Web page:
The Splintered Mind has a great guest piece by G. Randolph Mayes reflecting on John Allen Paulos’s latest piece in the New York Times, entitled “Stories vs. Statistics” , which reflects on counter intuitve work of Nobel prize winning work of Tversky and Kahneman on conjunction fallacies. I haven’t read Paulos’s full article but this quote is his explanation the “Linda the feminist Bank Teller effect”:
The more details there are about them in a story, the more plausible the account often seems. More plausible, but less probable. In fact, the more details there are in a story, the less likely it is that the conjunction of all of them is true.
Early research in this field used to focus on the conjunction part of the effect (the statistics) but by focusing on the stories Mayes examines the fallacy part in more detail. He teaches you to lie more convincingly. You can read the whole thing at The Splintered Mind: The Convincing Explanation (by Guest Blogger G. Randolph Mayes).
This is, of course, very relevant to our project. If we want to get a rich, colourful but accurate picture of the experience and effects of drugs on people we have to balance the stories and the statistics. We have two aspects to it:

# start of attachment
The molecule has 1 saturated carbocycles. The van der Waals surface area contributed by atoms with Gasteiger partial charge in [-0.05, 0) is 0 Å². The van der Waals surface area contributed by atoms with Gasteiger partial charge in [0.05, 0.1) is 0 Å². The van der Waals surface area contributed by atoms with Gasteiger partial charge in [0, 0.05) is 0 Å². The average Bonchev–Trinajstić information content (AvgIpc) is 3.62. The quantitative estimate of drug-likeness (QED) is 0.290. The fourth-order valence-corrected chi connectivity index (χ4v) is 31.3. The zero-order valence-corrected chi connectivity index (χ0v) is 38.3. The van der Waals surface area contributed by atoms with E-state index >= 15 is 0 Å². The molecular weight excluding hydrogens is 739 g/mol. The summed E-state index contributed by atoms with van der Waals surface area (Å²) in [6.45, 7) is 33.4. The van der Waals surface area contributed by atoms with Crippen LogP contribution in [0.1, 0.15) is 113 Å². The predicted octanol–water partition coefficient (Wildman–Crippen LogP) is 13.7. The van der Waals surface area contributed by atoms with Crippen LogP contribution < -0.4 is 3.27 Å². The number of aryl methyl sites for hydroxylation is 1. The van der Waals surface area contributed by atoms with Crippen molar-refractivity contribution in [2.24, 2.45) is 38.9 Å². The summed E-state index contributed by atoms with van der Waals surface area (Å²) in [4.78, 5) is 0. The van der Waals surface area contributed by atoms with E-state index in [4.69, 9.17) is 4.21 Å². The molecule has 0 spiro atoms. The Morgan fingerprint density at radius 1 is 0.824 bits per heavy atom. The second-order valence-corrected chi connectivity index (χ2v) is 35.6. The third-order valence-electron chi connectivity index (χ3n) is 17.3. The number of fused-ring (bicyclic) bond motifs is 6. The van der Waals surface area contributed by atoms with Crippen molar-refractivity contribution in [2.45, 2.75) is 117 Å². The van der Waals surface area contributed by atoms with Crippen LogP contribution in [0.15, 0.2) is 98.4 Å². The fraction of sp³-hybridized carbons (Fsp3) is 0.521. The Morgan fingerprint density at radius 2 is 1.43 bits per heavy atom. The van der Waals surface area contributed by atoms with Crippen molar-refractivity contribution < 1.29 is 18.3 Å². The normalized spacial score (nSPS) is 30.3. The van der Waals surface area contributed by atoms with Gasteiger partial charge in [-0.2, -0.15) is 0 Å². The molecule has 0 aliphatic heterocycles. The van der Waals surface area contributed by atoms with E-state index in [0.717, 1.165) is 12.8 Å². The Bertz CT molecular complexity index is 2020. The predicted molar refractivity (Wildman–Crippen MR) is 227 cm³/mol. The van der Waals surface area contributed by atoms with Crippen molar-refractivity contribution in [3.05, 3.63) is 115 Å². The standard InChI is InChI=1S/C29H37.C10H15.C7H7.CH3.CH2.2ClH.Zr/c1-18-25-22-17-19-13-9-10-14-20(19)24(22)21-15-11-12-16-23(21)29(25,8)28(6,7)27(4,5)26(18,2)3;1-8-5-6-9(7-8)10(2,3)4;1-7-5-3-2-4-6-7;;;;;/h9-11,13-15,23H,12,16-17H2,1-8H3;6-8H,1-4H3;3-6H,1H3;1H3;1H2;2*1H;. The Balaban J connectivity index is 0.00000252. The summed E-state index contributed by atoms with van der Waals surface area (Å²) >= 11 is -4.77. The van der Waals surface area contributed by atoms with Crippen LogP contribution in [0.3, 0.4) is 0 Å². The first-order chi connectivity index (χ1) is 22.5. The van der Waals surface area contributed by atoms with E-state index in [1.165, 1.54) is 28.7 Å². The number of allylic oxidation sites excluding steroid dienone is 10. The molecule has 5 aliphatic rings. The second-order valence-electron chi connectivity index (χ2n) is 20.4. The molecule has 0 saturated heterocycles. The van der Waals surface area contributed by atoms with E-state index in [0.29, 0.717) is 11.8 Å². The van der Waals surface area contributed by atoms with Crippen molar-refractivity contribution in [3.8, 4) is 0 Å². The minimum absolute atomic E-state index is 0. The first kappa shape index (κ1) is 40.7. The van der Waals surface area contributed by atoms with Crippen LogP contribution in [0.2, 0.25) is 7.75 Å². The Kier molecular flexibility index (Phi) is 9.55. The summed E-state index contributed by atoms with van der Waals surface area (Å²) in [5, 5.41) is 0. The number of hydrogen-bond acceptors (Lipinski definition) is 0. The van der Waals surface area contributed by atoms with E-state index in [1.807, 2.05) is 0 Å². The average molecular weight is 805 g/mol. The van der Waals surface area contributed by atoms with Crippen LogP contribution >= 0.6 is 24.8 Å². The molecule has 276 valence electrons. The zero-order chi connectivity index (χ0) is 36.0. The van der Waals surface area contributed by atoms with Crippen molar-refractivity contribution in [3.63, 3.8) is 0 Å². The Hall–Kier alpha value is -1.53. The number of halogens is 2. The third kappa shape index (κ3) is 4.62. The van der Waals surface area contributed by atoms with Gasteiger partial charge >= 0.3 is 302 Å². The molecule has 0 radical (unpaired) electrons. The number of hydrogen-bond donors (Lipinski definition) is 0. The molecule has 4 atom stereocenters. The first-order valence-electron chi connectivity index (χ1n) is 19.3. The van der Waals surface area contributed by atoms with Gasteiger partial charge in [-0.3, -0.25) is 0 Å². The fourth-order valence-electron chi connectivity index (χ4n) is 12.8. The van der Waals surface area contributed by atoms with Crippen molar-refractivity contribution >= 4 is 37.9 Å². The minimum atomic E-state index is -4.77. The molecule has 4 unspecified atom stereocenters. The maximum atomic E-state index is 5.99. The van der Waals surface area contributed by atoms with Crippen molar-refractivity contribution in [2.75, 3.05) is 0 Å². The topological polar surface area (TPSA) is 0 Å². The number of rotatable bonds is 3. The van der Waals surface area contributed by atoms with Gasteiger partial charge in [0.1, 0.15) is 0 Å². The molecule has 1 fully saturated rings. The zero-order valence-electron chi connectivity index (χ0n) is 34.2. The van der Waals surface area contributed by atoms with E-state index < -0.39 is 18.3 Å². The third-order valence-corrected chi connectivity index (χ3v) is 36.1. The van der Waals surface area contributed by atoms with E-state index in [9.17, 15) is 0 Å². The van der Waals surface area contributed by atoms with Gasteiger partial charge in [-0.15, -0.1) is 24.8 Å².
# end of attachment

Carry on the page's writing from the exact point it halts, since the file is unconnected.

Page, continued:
- The collection and collation of a wealth of statistical information about drug use.
- Some means of letting users tell us how that actually makes them feel.
But the trouble is people on drugs are not thinking straight but they are thinking very colourfully. They are going to tell us very convincing stories about what is happening to them which might not be true. (For your preferred value of the term ‘true’, etc, etc etc.) We have very little idea how to resolve this tension. So your suggestions are most welcome.
All I can tell you now is that it’s not just coincidence that YourBrainonDrugs.net was founded by a scientist and a sociologist. (Or am I lying?)
Tversky, A., & Kahneman, D. (1983). Extensional versus intuitive reasoning: The conjunction fallacy in probability judgment. Psychological Review, 90 (4), 293-315 DOI: 10.1037/0033-295X.90.4.293
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